The high-specific energy power battery charges at a new record for extremely fast charging

Recently, the team of Professor Wang Chaoyang of Pennsylvania State University in the United States has made another major breakthrough in lithium-ion battery fast charging technology, replacing the traditional electrolyte system with double salt, which not only improves the thermal stability of the electrolyte, but also greatly reduces the risk of lithium precipitation. On October 12, 2022, the article was published in Nature, a top international journal, under the title “Fast charging of energy-dense lithium-ion batteries.”


At present, the energy density of commercial lithium-ion batteries (LIB) using high nickel ternary cathode and graphite anode has reached 250~300Wh/kg, which is widely used in the field of electrified transportation. However, mileage anxiety and charging anxiety are recognized as the core reasons that restrict the large-scale promotion and popularity of electric vehicles. In the context of the current rapid rise in lithium prices, reducing mileage anxiety by assembling large-capacity batteries (such as 100kWh, > 500km) is not an effective way. Ten minutes of rapid energy replenishment not only eliminates mileage anxiety but also can shrink the battery pack, which greatly reduces battery costs and raw material consumption. Lithium evolution has always been the biggest challenge to limit fast charging, and mechanically speaking, the root cause of lithium evolution is that one of the following three processes is hindered: 1) the transmission of lithium ions in the electrolyte; 2) Electrochemical reaction of lithium ions on the surface of graphite anode; 3) Solid phase diffusion of lithium ions inside graphite particles. Therefore, to speed up the transmission process and reaction rate inside the battery, that is, to suppress the occurrence of lithium analysis by coordinating the subversion of the battery structure, optimizing the battery material and thermal regulation strategy.

Outcome briefing

Recently, Professor Wang Chaoyang team of Pennsylvania State University in the United States has made another major breakthrough in lithium-ion battery fast charging technology, using double salt (0.6 M LiFSI +0.6 M LiPF6) to replace the traditional electrolyte system (1 M LiPF6), which not only improves the thermal stability of the electrolyte, but also greatly reduces the risk of lithium analysis, combined with the previous Wang Chaoyang team fast heat and asymmetric temperature modulation (Asymmetric Temperature Modulation, The ATM) method (i.e., heating to high temperature (~60°C) for fast charging before charging, discharging at room temperature) enables fast charging of high-energy-density lithium-ion batteries (265 Wh/kg) (~10 minutes of charging ~75% SOC) and is capable of stable cycles of up to 2,000 times.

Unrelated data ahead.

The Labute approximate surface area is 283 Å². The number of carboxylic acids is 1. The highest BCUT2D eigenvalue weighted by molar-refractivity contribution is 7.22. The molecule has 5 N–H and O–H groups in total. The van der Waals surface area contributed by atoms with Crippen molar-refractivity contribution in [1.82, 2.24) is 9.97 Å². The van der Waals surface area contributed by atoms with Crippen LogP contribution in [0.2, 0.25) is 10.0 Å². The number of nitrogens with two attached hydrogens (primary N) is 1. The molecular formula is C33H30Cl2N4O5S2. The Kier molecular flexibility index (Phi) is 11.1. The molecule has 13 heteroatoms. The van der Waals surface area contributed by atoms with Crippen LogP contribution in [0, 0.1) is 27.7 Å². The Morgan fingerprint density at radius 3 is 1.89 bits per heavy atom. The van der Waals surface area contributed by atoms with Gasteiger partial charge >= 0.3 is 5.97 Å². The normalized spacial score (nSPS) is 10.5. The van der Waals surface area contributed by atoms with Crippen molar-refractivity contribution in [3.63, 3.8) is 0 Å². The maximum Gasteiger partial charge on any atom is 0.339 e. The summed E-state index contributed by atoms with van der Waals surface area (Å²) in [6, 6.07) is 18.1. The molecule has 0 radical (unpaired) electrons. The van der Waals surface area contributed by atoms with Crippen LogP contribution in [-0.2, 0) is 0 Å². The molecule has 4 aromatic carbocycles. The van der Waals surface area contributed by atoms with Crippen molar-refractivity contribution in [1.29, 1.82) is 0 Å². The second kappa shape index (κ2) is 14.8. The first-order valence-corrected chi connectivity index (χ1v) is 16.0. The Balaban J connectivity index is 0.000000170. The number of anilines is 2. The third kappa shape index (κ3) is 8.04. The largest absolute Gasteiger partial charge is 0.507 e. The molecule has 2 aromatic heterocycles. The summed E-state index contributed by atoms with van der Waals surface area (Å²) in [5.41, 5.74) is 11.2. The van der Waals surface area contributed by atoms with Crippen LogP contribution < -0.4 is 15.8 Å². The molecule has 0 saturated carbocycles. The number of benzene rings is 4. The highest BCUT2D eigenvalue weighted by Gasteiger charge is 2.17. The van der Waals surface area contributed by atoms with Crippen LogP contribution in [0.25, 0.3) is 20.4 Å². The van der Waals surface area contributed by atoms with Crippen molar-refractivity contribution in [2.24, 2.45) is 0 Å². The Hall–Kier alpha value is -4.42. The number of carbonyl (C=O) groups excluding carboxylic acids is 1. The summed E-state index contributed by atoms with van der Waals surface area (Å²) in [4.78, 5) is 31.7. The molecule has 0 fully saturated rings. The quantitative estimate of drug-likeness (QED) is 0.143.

Core content

Battery fast charging technology must be measured by 3 indicators at the same time: 1) charging time; 2) Charge specific energy; 3) The number of cycles under fast charging. Figure 1 compares the degree to which all fast charging techniques in the literature meet these three criteria. In response to the demand for electric vehicle power batteries, the U.S. Department of Energy put forward the requirement of at least 150Wh/kg specific energy for 15min (corresponding to the upper left rectangular area in Figure 1), and its ideal goal is to achieve 5min charge of 240Wh/kg at the same time can exceed 2000 stable cycles. As shown in Figure 1, although the battery using lithium titanate (LTO) negative electrode in the lower left corner can achieve 15C and 3000 cycles, its charge specific energy is less than 100Wh/kg, which is not suitable for the high battery specific energy requirements in the automotive field. In addition, the use of large batteries for flash charging of electric vehicles on the market belongs to the lower left corner area. For example, using a large battery with a range of 700 kilometers to flash 200 kilometers is only charged 30%, which is equivalent to 75 Wh/kg of the charging specific energy (30% of the 250Wh/kg battery has a calibrated energy density). In the upper right corner is the lithium metal battery (LMB) area, which has a high specific energy but a relatively long charging time. At present, only the development of graphite anode batteries is closest to the ideal goal of fast charging for automobiles. To reduce the risk of fast lithium recharge, different methods are used in different literature, such as replacing electrolytes, reducing electrode curvature, or using asymmetric temperature thermal control techniques.